“Magnolia, Palermo.” Courtesy of Domingo Milella.
I think my Invisible Cities post should have made it abundantly clear that I’m obsessed with how cities are made up and visualized, the psychogeography of cities, if you will. For the hell of it, I’ll put out there the rest of my must read list on this topic: Jonathan Rabin’s ‘Soft City,’ Shelley Rice’s ‘Parisian Views,’ Peter Schneider’s ‘The Wall Jumper,’ and I fully expect the new BLDGBLOG book to make the list as well. Also of note, though not directly addressing this topic are Dante’s ‘Inferno‘ (which is really an odd book about a city), Marco Polo’s ‘Travels‘, and ‘Cities‘ by John Reader. [Let me know in the comments if you have your own books to add to this list.]
Along these lines (and obliquely mentioned in a post about a year ago) is a really really interesting way of picturing the city I’ve seen popping up here and there over the last couple of years. Unlike, say, Gary Winogrand or another Street Photographer, it’s not so much concerned with the life in a city as with the life of a city.
That is to say to photograph the city a little like a living organism, like a lichen spreading out and in and up in it’s given space. I suppose this has been technique has been applied before, most notably by Robert Adams with his The New West (coincidentally recently republished by Aperture), but whereas the New Topographics were concerned with how man was changing the American landscape, these photographers seem more obsessed by how the inner ecology of a city changes itself.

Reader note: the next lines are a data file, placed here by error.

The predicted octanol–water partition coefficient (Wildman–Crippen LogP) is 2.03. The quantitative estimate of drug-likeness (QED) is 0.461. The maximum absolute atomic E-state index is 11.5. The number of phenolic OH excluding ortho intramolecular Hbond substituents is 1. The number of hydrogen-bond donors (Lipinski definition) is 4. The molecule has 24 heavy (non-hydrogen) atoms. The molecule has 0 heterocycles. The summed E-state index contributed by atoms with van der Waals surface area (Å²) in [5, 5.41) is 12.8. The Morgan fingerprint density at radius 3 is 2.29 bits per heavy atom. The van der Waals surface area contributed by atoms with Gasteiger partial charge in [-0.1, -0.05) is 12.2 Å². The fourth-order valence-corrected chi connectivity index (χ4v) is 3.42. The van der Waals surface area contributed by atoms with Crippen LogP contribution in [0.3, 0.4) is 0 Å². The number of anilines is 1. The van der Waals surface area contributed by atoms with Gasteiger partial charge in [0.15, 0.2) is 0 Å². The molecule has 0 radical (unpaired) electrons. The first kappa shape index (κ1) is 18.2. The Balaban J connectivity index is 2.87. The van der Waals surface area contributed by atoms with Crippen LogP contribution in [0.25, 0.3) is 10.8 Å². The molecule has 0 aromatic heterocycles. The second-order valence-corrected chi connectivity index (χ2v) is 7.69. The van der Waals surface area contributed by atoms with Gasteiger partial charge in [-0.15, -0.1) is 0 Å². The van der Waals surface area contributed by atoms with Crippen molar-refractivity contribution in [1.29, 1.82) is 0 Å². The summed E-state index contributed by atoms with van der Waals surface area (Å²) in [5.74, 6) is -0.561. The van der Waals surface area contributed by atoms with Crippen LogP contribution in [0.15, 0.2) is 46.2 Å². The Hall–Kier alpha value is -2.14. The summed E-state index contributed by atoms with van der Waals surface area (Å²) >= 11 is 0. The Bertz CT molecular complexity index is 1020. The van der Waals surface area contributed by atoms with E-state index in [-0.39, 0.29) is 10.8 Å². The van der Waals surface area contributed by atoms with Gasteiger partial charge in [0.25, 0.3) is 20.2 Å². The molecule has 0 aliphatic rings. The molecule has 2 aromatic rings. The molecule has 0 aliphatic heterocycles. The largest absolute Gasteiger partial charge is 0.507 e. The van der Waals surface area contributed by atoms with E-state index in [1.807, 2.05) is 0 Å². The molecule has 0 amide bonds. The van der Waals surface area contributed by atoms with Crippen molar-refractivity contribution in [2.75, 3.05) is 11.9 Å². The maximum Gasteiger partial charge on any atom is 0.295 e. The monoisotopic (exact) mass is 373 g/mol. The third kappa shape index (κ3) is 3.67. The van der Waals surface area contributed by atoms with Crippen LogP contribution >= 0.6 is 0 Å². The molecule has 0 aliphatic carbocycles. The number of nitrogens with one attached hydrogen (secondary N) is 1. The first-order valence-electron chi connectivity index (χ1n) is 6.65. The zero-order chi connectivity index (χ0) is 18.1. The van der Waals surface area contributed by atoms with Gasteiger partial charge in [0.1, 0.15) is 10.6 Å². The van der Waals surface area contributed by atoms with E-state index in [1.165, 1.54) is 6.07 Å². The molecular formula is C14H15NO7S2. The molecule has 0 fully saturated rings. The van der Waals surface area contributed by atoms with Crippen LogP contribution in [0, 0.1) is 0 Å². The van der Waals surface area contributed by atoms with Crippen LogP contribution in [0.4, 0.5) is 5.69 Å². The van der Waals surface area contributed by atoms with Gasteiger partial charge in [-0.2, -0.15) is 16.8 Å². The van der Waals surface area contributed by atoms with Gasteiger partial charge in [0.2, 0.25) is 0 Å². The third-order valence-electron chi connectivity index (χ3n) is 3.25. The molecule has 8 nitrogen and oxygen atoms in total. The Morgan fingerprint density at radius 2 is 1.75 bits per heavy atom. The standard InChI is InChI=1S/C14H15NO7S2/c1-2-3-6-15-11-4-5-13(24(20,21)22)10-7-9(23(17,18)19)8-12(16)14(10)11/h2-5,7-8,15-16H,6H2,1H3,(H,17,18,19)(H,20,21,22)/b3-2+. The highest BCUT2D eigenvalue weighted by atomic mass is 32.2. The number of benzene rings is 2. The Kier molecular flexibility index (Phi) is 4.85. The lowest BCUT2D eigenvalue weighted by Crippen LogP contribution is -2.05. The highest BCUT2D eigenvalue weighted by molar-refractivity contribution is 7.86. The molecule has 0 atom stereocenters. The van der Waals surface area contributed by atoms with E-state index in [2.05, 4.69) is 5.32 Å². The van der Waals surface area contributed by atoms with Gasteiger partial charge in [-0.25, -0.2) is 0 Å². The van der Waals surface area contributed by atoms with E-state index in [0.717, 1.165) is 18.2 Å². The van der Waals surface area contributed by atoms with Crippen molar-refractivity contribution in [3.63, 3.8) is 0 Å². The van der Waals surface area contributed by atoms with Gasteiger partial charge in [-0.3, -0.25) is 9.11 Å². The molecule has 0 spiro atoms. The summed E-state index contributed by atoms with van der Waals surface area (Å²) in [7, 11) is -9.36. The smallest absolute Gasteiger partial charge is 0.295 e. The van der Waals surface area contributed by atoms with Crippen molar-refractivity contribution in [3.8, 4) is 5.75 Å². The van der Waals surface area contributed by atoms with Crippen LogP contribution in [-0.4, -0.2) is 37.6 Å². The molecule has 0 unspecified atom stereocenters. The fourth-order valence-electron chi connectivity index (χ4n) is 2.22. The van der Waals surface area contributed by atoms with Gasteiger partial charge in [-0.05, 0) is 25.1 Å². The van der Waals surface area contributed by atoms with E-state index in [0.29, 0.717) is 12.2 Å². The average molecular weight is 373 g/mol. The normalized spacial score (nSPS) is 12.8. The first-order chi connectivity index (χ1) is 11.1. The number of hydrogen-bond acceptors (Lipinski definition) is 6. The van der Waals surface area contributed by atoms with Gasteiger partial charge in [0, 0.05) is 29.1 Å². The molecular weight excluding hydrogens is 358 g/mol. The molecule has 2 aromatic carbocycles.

The ‘gee wow’ parallel here would be how Adams migrated from picturing the exurbs of Colorado to photographing forest and nature (albeit in a way with which man’s presence is always if not on the surface than at least near it), and the most direct pictoral line I can mentally draw is from Thomas Struth. Struth, of course, is well known for many different things, but among them his eerily still city views, frequently taken in the morning with no traffic or sign of life, but with an architectural photographers eye with no one structure to monumentalize. From there he moved on to his ‘Paradise‘ photographs, images of all consuming jungle whose apparent simplicity of subject matter belied a complex compositional instinct and a clearly biblical referent.
It’s easy to see strong similarities between Struth’s ‘Paradise’ series and Domingo Milella‘s work, for example. Milella, too uses a large format camera, but instead of Adam’s and Struth’s relations to the Edenic myth, Milella’s work is about a tower of Babel – A pile of garbage extends from the foreground where it is creeping into a stream up into a series of apartment blocks to the suburbs on a hillside – a cemetery crowded and colorful like a market or slum – a tree that seems to explode out of the ground but receives no more notice than as a subject for tourists’ photographs.
Karin Apollonia Müller too has her weird echoes of biblical judgment – houses cracking in half in the ‘On Edge‘ series and ad posters inexplicable ripped to pieces while life around them mysteriously continues. In her ‘Timeshots‘ series, we see a homeless camp in one photo later covered over by a large and expanding construction site.
In both these photographers work the city moves, expands, and contracts, subject to forces internal and external, reacting to its environment and in some cases failing to, but always continuing. Their work seems to be to document the ebbs and flows of the city, not as a stage for human interaction but as one giant network subject to its own logic independent of any individual within it.
Related: Sze Tsung Leong, Oliver Sieber’s ‘Imaginary Club,’ Niels Stomps’ ‘Mist,’ and Nils Clauss‘ ‘Deciphering Seoul.’
Misc.: Domingo Milella, in an e-mail exchange concerning this post, had a wonderful quote: “Photographs are the visual sponge of the technocratic age, and the time of machines hides inside them.”